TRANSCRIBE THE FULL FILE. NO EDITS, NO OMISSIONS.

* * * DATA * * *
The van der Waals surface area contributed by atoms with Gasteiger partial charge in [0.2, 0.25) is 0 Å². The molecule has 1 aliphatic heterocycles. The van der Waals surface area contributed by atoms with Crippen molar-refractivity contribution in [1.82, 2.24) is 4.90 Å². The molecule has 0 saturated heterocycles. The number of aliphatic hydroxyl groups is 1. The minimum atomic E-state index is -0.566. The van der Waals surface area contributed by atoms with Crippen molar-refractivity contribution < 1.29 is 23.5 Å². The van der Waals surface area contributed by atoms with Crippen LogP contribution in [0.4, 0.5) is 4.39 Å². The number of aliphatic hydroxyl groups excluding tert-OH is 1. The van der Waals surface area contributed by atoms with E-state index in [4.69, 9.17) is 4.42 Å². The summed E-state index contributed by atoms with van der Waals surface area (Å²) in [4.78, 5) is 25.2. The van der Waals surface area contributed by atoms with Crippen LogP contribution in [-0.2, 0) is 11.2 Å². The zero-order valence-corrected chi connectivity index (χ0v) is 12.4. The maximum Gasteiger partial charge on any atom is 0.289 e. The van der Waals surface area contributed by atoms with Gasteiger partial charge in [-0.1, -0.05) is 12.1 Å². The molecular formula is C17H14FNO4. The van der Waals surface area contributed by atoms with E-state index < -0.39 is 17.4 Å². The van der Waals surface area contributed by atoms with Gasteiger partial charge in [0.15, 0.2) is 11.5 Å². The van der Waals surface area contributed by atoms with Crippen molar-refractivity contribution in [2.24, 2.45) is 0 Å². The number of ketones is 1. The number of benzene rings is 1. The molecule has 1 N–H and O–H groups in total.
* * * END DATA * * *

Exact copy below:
The van der Waals surface area contributed by atoms with Gasteiger partial charge in [0.2, 0.25) is 0 Å². The molecule has 1 aliphatic heterocycles. The van der Waals surface area contributed by atoms with Crippen molar-refractivity contribution in [1.82, 2.24) is 4.90 Å². The molecule has 0 saturated heterocycles. The number of aliphatic hydroxyl groups is 1. The minimum atomic E-state index is -0.566. The van der Waals surface area contributed by atoms with Crippen molar-refractivity contribution < 1.29 is 23.5 Å². The van der Waals surface area contributed by atoms with Crippen LogP contribution in [0.4, 0.5) is 4.39 Å². The number of aliphatic hydroxyl groups excluding tert-OH is 1. The van der Waals surface area contributed by atoms with E-state index in [4.69, 9.17) is 4.42 Å². The summed E-state index contributed by atoms with van der Waals surface area (Å²) in [4.78, 5) is 25.2. The van der Waals surface area contributed by atoms with Crippen LogP contribution in [-0.2, 0) is 11.2 Å². The zero-order valence-corrected chi connectivity index (χ0v) is 12.4. The maximum Gasteiger partial charge on any atom is 0.289 e. The van der Waals surface area contributed by atoms with Gasteiger partial charge in [-0.1, -0.05) is 12.1 Å². The molecular formula is C17H14FNO4. The van der Waals surface area contributed by atoms with E-state index < -0.39 is 17.4 Å². The van der Waals surface area contributed by atoms with Gasteiger partial charge in [0.15, 0.2) is 11.5 Å². The van der Waals surface area contributed by atoms with Crippen molar-refractivity contribution in [2.24, 2.45) is 0 Å². The number of ketones is 1. The number of benzene rings is 1. The molecule has 1 N–H and O–H groups in total.